By Marcela Adamová, EPHA Roma Health Fellow
NCDs cost us a fortune
Non-communicable diseases (NCDs) are the world’s leading avoidable killers, but the society we live in is not doing enough to prevent and control their occurrence. NCDs cause most of the early deaths and disability across the world each year, 7 out of 10 deaths globally are attributed to NCDs. Europe pays a hefty price for inaction: The annual cost of NCDs is as high as €700 billion for national healthcare systems; and attributable premature deaths result in a 0.8% loss in EU GDP per year. NCDs are also unjust as they affect the most deprived parts of society to the largest extent. There is strong scientific evidence that suggests a rise in the clustering of NCDs for people with low-income and middle- income socio-economic status.
The most common NCDs and their main risk factors
NCDs are not passed from one person to another but typically have long duration and develop slowly. The leading causes of death worldwide are the most common NCDs such as cardio-vascular diseases (such as heart attacks and stroke), cancers, chronic respiratory diseases (such as chronic obstructive pulmonary disease (COPD) and asthma), and diabetes. Tobacco and alcohol use, physical inactivity and unhealthy diet are the most common behavioural risk factors while high blood pressure, high levels of cholesterol, high sugar intake and overweight /obesity are metabolic risk factors.
Social determinants of health and NCDs in the Central and Eastern European (CEE) Region : the situation of Roma
The latest country health profiles published by the European Commission in the framework of the State of Health in the EU process provide in-depth analysis of health systems in the EU Member States. They clearly make the link between NCDs and socio-economic status which is significant in the post-communist CEE countries. And again, the poor suffer more: although the health status of CEE citizens has improved overall as it has everywhere else in Europe, it still lags behind the EU average, indicating that health inequalities between East and West are still a reality which have to be addressed. These analyses, unfortunately, do not deal with the specific groups that are at more risk from developing or dying from NCDs.
There is evidence which suggests that the Roma, the largest European ethnic minority, are one of the most vulnerable groups who are more likely to suffer from NCDs. Data shows that their poor health is closely linked to social determinants of health such as poverty, social exclusion, and antigypsyism. This gap is the biggest in the segregated Roma settlements where living conditions are extremely poor. The EU does not pay enough attention to this phenomenon: it is estimated that on one hand, birth rates in such localities are high and on the other, the mortality rates in such localities are twice or three times higher compared to the general population. Thus, addressing the social determinants of health which keep Roma people in the vicious circle of having poor health is not only a human rights issue but also a smart economic plan of action for CEE countries concerned with an ageing population.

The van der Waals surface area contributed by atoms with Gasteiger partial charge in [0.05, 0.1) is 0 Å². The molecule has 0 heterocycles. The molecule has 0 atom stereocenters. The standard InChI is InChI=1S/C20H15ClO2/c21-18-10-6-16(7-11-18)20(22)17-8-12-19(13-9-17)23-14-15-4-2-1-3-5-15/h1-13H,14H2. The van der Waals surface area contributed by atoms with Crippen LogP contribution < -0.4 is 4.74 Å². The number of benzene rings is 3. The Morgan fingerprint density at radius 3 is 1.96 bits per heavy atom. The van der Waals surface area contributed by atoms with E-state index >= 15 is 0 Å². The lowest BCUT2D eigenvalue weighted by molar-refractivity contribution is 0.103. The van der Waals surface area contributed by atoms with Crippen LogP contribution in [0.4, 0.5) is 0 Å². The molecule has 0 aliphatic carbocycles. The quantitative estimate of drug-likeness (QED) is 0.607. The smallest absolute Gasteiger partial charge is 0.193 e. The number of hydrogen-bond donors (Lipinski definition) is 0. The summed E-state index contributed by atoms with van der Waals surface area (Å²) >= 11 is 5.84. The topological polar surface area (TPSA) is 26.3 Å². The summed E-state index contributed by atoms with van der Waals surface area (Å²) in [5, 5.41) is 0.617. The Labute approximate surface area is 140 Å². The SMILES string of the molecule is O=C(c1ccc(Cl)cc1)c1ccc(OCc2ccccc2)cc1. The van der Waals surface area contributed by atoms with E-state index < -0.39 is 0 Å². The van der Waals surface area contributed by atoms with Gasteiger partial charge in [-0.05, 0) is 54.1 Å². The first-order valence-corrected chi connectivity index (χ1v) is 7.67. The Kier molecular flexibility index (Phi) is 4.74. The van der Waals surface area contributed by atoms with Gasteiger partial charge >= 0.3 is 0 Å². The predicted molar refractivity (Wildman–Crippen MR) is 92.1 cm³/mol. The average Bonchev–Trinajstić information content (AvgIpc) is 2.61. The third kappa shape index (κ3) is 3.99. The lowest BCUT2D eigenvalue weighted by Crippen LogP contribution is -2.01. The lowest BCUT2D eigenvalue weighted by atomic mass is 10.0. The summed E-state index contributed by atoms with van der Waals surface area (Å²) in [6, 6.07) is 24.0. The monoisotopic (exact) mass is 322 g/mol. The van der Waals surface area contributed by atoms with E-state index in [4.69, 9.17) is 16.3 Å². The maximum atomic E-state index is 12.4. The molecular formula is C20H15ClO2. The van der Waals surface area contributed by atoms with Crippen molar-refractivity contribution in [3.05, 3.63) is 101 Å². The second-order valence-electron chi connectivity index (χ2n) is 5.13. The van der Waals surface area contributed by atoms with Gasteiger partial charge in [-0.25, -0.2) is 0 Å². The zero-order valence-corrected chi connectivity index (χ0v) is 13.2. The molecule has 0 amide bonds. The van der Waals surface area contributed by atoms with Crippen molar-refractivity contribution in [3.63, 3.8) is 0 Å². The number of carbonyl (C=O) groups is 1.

Early diagnosis and affordable treatment of NCDs
Many human lives can be saved from these frequently-occurring but unnecessary diseases through early diagnosis and improved access to quality and affordable treatment, as well as a whole government approach to reduce the main risk factors.
Growing inequalities to access resources for prevention and treatment need to be addressed through improved international regulations across jurisdictions that eliminate the legal and practical barriers to the implementation of Non-communicable disease controls.
National programmes should alleviate social and health shocks to protect its citizens from events that worsen their health and wellbeing. Programmes related to universal health coverage should specifically target disadvantaged populations, such as marginalised Roma people, elderly and disabled people and others who are most at risk.
NCDs as part of the EU ’s agenda
Therefore, addressing the health inequalities aspect of NCDs with regard to CEE country populations and especially Roma should be mainstreamed in the EU actions on NCDs, the EU should establish a stronger link with social/economic inequalities by promoting a sustained reduction of general inequalities in levels of incomes and better education for men and women within and between countries. The correlation between public health and socio-economic inequalities cannot be overstated. Better health of all citizens leads to higher productivity and lower levels of absenteeism at work or early retirement. Healthier citizens are happier citizens who bring more benefits to society.